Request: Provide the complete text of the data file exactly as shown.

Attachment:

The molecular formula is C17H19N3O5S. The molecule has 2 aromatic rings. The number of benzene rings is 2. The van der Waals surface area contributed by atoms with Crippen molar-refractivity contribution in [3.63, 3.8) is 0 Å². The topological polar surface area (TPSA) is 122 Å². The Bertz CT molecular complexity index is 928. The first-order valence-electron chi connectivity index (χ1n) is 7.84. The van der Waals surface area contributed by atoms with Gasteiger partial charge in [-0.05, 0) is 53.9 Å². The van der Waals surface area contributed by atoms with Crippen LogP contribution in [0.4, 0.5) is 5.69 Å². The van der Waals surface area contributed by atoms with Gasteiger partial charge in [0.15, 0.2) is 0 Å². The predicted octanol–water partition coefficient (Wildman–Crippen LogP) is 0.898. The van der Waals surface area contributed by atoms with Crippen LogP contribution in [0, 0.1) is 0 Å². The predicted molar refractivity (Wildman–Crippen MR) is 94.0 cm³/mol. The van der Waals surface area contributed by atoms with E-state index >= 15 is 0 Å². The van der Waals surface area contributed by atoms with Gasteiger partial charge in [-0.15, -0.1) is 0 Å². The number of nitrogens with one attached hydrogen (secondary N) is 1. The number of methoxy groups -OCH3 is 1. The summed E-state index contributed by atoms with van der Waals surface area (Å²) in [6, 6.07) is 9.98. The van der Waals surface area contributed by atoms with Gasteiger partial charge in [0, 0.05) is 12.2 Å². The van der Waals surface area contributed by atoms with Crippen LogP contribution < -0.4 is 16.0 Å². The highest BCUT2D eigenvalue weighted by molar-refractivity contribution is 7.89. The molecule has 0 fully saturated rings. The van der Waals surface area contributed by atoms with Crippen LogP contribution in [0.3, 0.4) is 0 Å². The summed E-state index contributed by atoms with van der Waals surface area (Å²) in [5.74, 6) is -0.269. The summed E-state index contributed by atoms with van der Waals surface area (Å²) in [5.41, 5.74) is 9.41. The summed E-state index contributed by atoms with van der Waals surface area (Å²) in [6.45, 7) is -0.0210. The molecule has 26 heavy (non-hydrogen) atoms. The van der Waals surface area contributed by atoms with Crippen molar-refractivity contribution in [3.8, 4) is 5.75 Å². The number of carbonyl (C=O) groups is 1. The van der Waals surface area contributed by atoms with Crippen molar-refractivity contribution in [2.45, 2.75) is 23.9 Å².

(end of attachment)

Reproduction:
The molecular formula is C17H19N3O5S. The molecule has 2 aromatic rings. The number of benzene rings is 2. The van der Waals surface area contributed by atoms with Crippen molar-refractivity contribution in [3.63, 3.8) is 0 Å². The topological polar surface area (TPSA) is 122 Å². The Bertz CT molecular complexity index is 928. The first-order valence-electron chi connectivity index (χ1n) is 7.84. The van der Waals surface area contributed by atoms with Gasteiger partial charge in [-0.05, 0) is 53.9 Å². The van der Waals surface area contributed by atoms with Crippen LogP contribution in [0.4, 0.5) is 5.69 Å². The van der Waals surface area contributed by atoms with Gasteiger partial charge in [0.15, 0.2) is 0 Å². The predicted octanol–water partition coefficient (Wildman–Crippen LogP) is 0.898. The van der Waals surface area contributed by atoms with Crippen LogP contribution in [0, 0.1) is 0 Å². The predicted molar refractivity (Wildman–Crippen MR) is 94.0 cm³/mol. The van der Waals surface area contributed by atoms with E-state index >= 15 is 0 Å². The van der Waals surface area contributed by atoms with Gasteiger partial charge in [-0.15, -0.1) is 0 Å². The number of nitrogens with one attached hydrogen (secondary N) is 1. The number of methoxy groups -OCH3 is 1. The summed E-state index contributed by atoms with van der Waals surface area (Å²) in [6, 6.07) is 9.98. The van der Waals surface area contributed by atoms with Gasteiger partial charge in [0, 0.05) is 12.2 Å². The van der Waals surface area contributed by atoms with Crippen LogP contribution < -0.4 is 16.0 Å². The highest BCUT2D eigenvalue weighted by molar-refractivity contribution is 7.89. The molecule has 0 fully saturated rings. The van der Waals surface area contributed by atoms with Crippen LogP contribution in [0.3, 0.4) is 0 Å². The summed E-state index contributed by atoms with van der Waals surface area (Å²) in [5.74, 6) is -0.269. The summed E-state index contributed by atoms with van der Waals surface area (Å²) in [5.41, 5.74) is 9.41. The summed E-state index contributed by atoms with van der Waals surface area (Å²) in [6.45, 7) is -0.0210. The molecule has 26 heavy (non-hydrogen) atoms. The van der Waals surface area contributed by atoms with Crippen molar-refractivity contribution in [3.8, 4) is 5.75 Å². The number of carbonyl (C=O) groups is 1. The van der Waals surface area contributed by atoms with Crippen molar-refractivity contribution in [2.45, 2.75) is 23.9 Å².